Initial development of Kingwood began in the early 1970s by the Friendswood Development Co. with the creation of several villages, according to Dee Price, president of the Kingwood Service Association.
“Friendswood Development Co. was a subsidiary of Exxon, and they had a partnership with the King Ranch to develop this parcel of land,” Price said. “That’s where the name Kingwood came from.”
The McWhirters were the first family to move into Kingwood in Trailwood Village, according to a community newsletter from the neighborhood’s website. At the time, Kingwood homes were priced in the low $30,000s, Foster Elementary School had just opened, and a shopping center was in the works, per the newsletter.
Although the area quickly began expanding outward, Price said the original goal of creating and maintaining minimally invasive neighborhoods with accessible amenities has not wavered.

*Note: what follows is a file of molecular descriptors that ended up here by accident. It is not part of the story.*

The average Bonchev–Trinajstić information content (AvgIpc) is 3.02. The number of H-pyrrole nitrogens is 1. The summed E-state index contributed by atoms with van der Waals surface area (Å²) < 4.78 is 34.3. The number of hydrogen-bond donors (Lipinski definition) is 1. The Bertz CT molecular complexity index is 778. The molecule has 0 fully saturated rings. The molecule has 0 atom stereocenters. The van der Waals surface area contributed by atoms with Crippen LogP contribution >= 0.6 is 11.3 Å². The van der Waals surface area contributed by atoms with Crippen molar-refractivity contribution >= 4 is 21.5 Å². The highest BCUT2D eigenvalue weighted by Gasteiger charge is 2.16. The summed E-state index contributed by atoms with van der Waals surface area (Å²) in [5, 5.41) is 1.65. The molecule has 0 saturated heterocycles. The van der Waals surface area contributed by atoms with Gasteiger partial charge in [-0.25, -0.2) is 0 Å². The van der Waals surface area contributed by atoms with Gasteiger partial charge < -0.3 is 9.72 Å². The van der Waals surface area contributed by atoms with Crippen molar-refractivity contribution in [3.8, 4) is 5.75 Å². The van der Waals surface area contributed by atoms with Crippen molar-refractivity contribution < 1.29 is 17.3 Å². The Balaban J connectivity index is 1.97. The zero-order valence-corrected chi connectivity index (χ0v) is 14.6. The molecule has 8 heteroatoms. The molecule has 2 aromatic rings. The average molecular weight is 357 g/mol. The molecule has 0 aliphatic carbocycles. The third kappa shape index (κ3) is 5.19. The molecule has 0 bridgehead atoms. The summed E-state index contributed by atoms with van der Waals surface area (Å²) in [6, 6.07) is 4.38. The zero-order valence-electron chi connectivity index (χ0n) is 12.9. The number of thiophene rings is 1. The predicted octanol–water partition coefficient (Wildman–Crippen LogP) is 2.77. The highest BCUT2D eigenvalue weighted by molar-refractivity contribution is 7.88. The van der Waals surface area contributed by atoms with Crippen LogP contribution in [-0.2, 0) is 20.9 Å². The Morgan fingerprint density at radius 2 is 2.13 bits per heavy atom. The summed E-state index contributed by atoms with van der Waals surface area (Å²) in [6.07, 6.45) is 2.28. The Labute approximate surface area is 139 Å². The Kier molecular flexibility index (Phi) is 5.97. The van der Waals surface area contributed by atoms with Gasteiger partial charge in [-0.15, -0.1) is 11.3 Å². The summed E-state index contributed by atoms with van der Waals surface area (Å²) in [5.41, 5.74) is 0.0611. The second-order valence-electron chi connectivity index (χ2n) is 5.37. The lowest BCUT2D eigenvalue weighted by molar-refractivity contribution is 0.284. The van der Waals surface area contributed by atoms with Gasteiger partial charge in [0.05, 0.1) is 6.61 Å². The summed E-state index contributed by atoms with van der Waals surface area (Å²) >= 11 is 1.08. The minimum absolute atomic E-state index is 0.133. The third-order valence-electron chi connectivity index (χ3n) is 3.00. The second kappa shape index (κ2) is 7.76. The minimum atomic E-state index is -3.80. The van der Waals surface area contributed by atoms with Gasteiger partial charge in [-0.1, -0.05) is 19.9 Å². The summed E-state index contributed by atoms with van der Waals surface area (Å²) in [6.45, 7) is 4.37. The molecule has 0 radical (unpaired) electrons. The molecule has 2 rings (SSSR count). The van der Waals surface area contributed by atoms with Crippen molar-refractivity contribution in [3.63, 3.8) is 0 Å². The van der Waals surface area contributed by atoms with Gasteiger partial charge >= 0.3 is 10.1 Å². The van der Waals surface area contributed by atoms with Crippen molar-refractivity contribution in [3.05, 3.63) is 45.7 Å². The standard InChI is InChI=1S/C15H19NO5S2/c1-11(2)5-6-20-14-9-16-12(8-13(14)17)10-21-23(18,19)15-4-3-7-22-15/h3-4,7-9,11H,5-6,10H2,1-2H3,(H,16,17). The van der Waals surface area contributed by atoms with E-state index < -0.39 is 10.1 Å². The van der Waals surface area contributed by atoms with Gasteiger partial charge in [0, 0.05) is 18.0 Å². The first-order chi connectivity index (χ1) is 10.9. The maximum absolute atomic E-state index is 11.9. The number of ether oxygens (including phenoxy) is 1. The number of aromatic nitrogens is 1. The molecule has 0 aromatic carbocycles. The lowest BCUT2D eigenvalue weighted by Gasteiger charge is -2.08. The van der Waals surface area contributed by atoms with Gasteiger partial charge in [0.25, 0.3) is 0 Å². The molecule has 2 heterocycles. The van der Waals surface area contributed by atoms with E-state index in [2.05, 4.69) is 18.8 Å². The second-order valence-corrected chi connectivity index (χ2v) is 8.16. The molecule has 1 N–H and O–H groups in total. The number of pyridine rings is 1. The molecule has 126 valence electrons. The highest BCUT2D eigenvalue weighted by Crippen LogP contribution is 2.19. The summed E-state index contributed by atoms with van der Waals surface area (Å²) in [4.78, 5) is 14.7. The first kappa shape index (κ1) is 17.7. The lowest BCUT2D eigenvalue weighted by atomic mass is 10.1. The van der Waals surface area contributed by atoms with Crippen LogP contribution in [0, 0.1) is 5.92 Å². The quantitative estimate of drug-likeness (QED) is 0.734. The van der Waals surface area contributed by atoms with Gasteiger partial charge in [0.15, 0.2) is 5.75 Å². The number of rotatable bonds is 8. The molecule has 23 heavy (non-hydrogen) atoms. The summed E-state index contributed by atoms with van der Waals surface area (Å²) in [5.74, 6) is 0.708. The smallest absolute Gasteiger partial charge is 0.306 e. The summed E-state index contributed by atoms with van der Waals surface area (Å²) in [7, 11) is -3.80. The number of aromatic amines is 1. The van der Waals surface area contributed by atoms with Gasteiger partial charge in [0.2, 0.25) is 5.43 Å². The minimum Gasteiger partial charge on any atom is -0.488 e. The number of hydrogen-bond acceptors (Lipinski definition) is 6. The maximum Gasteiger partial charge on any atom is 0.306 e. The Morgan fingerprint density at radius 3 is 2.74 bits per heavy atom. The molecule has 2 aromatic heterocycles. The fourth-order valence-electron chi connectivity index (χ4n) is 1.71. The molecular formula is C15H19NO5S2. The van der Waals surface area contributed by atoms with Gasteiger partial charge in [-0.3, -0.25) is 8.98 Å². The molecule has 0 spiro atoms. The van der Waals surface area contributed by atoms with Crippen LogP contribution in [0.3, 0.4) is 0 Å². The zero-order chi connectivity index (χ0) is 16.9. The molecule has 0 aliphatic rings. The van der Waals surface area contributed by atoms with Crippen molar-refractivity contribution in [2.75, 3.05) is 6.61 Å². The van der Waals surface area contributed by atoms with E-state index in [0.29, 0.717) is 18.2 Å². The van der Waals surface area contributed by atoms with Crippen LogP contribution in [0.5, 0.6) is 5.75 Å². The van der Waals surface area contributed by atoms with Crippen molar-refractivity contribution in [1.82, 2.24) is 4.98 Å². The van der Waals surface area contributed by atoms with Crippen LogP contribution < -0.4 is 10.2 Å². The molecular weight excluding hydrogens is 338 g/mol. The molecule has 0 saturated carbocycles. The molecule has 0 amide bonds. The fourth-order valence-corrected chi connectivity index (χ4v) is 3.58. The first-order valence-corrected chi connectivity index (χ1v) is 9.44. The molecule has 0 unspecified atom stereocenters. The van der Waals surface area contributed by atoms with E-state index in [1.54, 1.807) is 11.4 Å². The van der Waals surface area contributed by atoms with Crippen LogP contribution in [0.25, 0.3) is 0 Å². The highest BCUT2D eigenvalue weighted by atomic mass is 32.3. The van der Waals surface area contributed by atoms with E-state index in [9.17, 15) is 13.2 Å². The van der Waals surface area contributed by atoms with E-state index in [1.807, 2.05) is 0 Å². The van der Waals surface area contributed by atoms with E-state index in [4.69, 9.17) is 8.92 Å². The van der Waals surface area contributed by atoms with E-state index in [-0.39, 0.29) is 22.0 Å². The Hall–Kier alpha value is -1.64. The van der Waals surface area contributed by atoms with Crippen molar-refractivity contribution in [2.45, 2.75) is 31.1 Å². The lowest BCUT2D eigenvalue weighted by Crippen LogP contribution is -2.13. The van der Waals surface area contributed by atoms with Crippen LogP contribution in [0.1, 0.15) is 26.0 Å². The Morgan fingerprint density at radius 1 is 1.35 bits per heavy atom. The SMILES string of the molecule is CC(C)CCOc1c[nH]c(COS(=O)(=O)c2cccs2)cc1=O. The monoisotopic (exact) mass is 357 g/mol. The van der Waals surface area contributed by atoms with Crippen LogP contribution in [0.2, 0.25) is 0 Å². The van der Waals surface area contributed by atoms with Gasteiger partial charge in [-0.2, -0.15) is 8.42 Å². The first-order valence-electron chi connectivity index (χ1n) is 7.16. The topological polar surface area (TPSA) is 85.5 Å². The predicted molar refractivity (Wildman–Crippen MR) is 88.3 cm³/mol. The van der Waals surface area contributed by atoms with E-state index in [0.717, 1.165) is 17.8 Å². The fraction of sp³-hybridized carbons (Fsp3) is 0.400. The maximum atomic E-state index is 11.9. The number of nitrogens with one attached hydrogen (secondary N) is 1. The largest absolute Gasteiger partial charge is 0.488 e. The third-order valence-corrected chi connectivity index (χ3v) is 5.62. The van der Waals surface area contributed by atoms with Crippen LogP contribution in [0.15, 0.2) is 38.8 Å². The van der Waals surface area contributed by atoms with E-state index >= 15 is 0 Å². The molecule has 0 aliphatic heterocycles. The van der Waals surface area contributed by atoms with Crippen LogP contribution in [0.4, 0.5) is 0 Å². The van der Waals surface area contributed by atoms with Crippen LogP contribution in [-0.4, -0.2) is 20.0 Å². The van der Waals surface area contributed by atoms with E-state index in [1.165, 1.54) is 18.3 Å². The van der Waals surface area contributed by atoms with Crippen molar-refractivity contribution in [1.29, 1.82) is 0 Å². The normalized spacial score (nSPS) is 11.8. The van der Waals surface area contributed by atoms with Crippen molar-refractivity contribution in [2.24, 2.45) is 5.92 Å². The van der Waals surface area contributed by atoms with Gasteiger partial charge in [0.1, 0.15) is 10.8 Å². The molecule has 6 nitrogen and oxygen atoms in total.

“The philosophy of maintaining the ‘livable forest’ is there,” she said. “All of the community associations and community leaders strive to maintain that philosophy and that environment.”
In the late 1980s, Theresa Duerringer was drawn to Kingwood after seeing the thoughtful planning put into the neighborhoods, each having its own park, with a system of trails connecting everything.
“It had [a] very small-town feel, but yet you had a 25-minute drive to be down to downtown Houston,” Duerringer said.
Duerringer said the small-town feel she initially moved to the community for is still present, something she saw in the aftermath of Hurricane Harvey as residents rallied to support local businesses. After 33 years in Kingwood, Duerringer said she considers many of her neighbors to be her best friends.
“It’s been a great place to live,” Duerringer said.
Kelly Schafler contributed to this report.